In 1925-26 Ashe County ranked 98 among the counties of the state in the number of one room schools-thirty-two such schools having bean reported in the county for that year. About 58 per cent of the pupils enrolled in the public schools of Ashe in 1925-26 were found in one and two teacher schools. When we consider the inefficiency of the instruction in these types of schools, together with the short school term, which in no case exceeds the minimum length fixed by the state, the disadvantage at which these children are placed is apparent. The average length of tape school term for the white children was only four days longer in 1927 than it was in 1921, the term that year being 124 days. The colored. children attended school 120 days in 1927 which was fifty-five days longer than they attended in 1921, still in no instance does the term in these colored schools exceed the constitutional six months’ term.

As stated elsewhere in this chapter little has been done in the way of consolidating the schools of this county. o statement, however, as to the growth of transportation o: pupils will indicate the tendency toward a more effective consolidation program. In 1922-23 only one wagon was used in the transportation of pupils but in 1925 there were five wagons and three motor trucks transporting pupils to four schools; in 1927 the county had a fleet of eleven trucks which made an average of sixty-six miles a day, transporting 387 pupils to five schools. Most of the pupils in the one, two, and three room schools walk, many walking two miles or more.

In 1927 the bonded indebtedness of the county was $1,445,000. None of the proceeds of these bonds was spent for school purposes. The total school indebtedness of the county in 1927 was only $9,000, or six-tenths of one per cent of the entire indebtedness of the county. The bulk of the resources from these bonds was spent for road construction, although a large part of the roads are still untouched, and during the winter era frequently are impassable. The heavy taxes incurred by these bonds, and the apparent lack of wisdom with which their proceeds wars spent, have made the people antagonistic toward the issuing of bonds or increasing the tax rate for the purpose of any form of public improvement. The County Commissioners have adopted a very conservative policy, which makes it difficult to execute a creditable school building program.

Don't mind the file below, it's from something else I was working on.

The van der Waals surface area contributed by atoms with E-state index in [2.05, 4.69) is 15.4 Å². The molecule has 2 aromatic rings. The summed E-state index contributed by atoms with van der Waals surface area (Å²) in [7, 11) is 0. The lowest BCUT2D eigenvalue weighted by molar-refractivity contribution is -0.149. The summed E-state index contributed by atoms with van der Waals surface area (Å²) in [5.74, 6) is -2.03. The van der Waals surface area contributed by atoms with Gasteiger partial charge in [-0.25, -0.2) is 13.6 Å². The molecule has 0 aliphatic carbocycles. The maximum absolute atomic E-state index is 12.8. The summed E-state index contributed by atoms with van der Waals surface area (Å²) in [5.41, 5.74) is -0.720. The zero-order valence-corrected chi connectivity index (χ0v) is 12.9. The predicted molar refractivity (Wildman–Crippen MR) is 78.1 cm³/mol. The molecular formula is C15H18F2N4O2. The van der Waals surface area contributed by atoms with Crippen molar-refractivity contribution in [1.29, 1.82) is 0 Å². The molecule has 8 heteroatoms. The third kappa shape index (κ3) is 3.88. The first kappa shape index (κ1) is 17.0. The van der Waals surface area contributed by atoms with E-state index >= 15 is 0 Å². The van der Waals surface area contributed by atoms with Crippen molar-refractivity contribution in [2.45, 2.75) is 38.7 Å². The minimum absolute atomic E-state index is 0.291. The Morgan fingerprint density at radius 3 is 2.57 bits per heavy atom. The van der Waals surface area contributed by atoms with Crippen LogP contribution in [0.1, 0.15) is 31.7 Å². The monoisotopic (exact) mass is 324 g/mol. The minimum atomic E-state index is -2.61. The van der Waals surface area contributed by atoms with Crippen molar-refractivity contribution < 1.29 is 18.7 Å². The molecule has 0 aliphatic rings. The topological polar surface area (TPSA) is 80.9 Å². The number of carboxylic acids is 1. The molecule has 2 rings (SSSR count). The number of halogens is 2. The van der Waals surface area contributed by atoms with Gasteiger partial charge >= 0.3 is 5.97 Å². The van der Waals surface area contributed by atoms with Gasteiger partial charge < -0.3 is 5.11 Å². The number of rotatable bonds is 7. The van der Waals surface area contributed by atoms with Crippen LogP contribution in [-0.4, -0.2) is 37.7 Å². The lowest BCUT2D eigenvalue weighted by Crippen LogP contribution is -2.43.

The following tables show the development of the county in the field of education during the period covered by this chapter.

Total Value of School Property
Year Amount
1921
1922
1923 180,375
1924 248,000
1925 250,000
1926 260,000
1927 253,900
Five year increase $73,525
Total Public School Expenditures
Year Amount
1921 $ 8,937.71
1922 90,755.77
1923 107,103.24
1924 106,616.03
1925 124,296.58
1926 130,846.21
1927 129,081,01
Seven year increase $39,709.30
Total Number of Teachers Employed
Year Amount
1921 165
1922 168
1923 177
1924 176
1925 187
1926 190
1927 193
Seven Year Increase 28
Total Public School Enrollment
Year Amount
1921 5810
1922 6279
1923 6308
1924 6559
1925 6742
1926 7153
1927 6609
Seven Year Increase 899
Average Daily Attendance
Year Amount
1921 2979
1922 4298
1923 4323
1924 4544
1925 5148
1926 4975
1927 4766
Seven Year Increase 1787
Length of School Term in Days
Year White Colored
1921 120 65
1922 120 60
1923 130 60
1924 149 117
1925 124 100
1926 149 120
1927 124 120
Seven Year Increase 4 55
Rank of Teachers in Scholarship
Year Rank
1923 90
1924 90
1925 86
1926 91
1927 92
1928 97